The exercise of the discretionary power of the Central Bank of Nigeria (CBN) to regulate the economy may soon have a negative impact on the country’s N9.4 trillion pension funds.
The CBN had, in a circular signed by its Director, Financial Markets Department, Angela Sere-Ejembi, directed banks to exclude individuals and local corporates from investing in Open Market Operations (OMO) auctions with effect from October 23, this year.
The development is expected to drive foreign inflows by restricting individuals and local corporates, leaving only the banks and foreign investors to participate at the auction.
Before now, pension fund operators had always invested 70 per cent of the total pension fund in treasury bills, an investment window that has now been shut by the CBN.
The operators are in a dilemma as to where to invest that could be considered as safe as investing in Federal Government securities.
Pension Fund Operators Association of Nigeria (PenOp) President, Mrs. Aderonke Adedeji, who spoke at the PenOp’s yearly media seminar in Lagos over the weekend, stated that the return on investments (RoI) would be affected even as investment risks become very obvious.
PenOp is the umbrella body for Pension Fund Administrators (PFAs).
She also expressed concern that it has become a challenge for the operators to continue to find investment channel.
She said before now, CBN had expanded its operation on the OMO issuance by allowing local corporates to participate in the market.
She said the PFAs found investment in treasury bills safe with fair yields and had invested heavily in the market.
Adedeji added: “Within the period that CBN had allowed us participate in the market, investment in treasury bills moved from about $2trillion to $17trillion, with local corporates accounting for between $5trillion and $7trillion while foreign investment accounted for $5trillion to $6 trillion.
“Overall issuance of OMO far outstrips what the Debt Management Office (DMO) issues in local treasury bills and we are heavily invested in the market. But with the new directive, it means that we are not able to participate in the market going forward and this has a number of limitations for PFAs.
“The first is when those monies mature over the next 12 months, where do we go to. The development will expose us to major investment risks as those treasury bills mature. We know that rates have come down significantly as a result of the new restriction which is what the CBN wants to achieve so that hopefully borrowing rates will drop as well and banks will then be forced to lend to local corporates and use that to stimulate the economy. But on the other hand, it puts us in a difficult position where we ultimately will learn how to in the absence of other windows, invest this money. Perhaps give the banks the money as deposit for them. It’s a difficult time that we as PFAs are in and we need to find other avenues to invest the money.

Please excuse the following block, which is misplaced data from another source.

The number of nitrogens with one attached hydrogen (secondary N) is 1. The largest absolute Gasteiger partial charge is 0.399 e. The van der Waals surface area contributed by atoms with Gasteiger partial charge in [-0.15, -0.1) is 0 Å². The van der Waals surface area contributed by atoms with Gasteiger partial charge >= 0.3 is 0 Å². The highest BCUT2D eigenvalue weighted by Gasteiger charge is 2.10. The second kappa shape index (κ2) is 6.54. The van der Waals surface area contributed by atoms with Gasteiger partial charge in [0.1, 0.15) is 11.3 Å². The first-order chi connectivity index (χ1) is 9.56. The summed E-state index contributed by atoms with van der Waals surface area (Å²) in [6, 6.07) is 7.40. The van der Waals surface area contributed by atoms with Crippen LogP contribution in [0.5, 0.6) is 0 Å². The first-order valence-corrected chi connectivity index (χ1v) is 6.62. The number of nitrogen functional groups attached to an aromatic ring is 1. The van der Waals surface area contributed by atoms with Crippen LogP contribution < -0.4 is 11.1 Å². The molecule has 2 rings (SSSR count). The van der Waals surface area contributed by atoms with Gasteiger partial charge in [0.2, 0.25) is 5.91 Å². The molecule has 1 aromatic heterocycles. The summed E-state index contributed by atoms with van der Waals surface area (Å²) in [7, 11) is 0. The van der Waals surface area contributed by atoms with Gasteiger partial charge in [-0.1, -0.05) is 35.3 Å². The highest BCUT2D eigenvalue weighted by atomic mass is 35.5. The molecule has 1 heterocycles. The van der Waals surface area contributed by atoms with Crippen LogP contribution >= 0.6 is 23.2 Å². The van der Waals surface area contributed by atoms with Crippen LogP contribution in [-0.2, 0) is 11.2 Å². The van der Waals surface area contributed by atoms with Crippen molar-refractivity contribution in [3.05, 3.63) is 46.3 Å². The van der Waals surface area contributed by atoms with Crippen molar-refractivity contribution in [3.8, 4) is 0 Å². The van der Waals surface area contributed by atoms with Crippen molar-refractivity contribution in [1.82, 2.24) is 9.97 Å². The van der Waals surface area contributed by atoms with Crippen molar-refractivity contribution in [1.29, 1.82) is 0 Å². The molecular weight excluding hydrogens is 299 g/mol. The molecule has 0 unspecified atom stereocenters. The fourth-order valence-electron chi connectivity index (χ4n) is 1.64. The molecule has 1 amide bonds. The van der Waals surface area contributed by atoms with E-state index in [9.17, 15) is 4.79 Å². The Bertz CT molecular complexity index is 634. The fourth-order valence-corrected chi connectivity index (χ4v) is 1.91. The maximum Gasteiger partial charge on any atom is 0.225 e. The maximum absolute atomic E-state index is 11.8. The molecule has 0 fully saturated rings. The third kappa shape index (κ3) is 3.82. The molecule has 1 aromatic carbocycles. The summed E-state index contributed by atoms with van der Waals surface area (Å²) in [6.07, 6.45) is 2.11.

“Ultimately, it means sometime soon, we will see return figures for the PFAs on Retirement Savings Account holders (pension contributors) reflect this fact. The return will go down. It also means that investment risks become very obvious as we begin to feel the impact. We are hopeful that as CBN reduces the issuance of OMO bills than perhaps to DMOs then it will give us the opportunity to participate within the space again.”
She further stated that it had remained a challenge for them to continue to find investment channel.
“We have a situation where our economy is growing but in terms of investment instrument, the market is still not as deep as what we will like to see. So, our funds are growing but there isn’t enough diversification in terms of what we can do with the resources.
“It is something that we need to keep going to the drawing board. If we had a situation where the economy is growing a lot faster, I think we will see a lot more instrument and investment innovation,” she added.
But the pension regulatory body, the National Pension Commission (PenCom), thinks differently.
For PenCom, the development puts to test the professional investement capacity of the PFAs.
PenCom Head, Corporate Communication, Peter Aghahowa said the Commission believes the PFAs are professionals in terms of investment.
“So, if one outlet closes, there are other outlets in line with the pension investment guideline. This is where professionalism comes to play. Yes, one area that has high yields by the regulation of CBN has been affected.
“But from our point of view, we don’t think it is much of a problem. It only calls to test now, the professionalism investment department of the PFAs. We believe that there is capacity to ensure that we get fair returns from the investments. The whole idea for CBN is about liquidity management,” he added.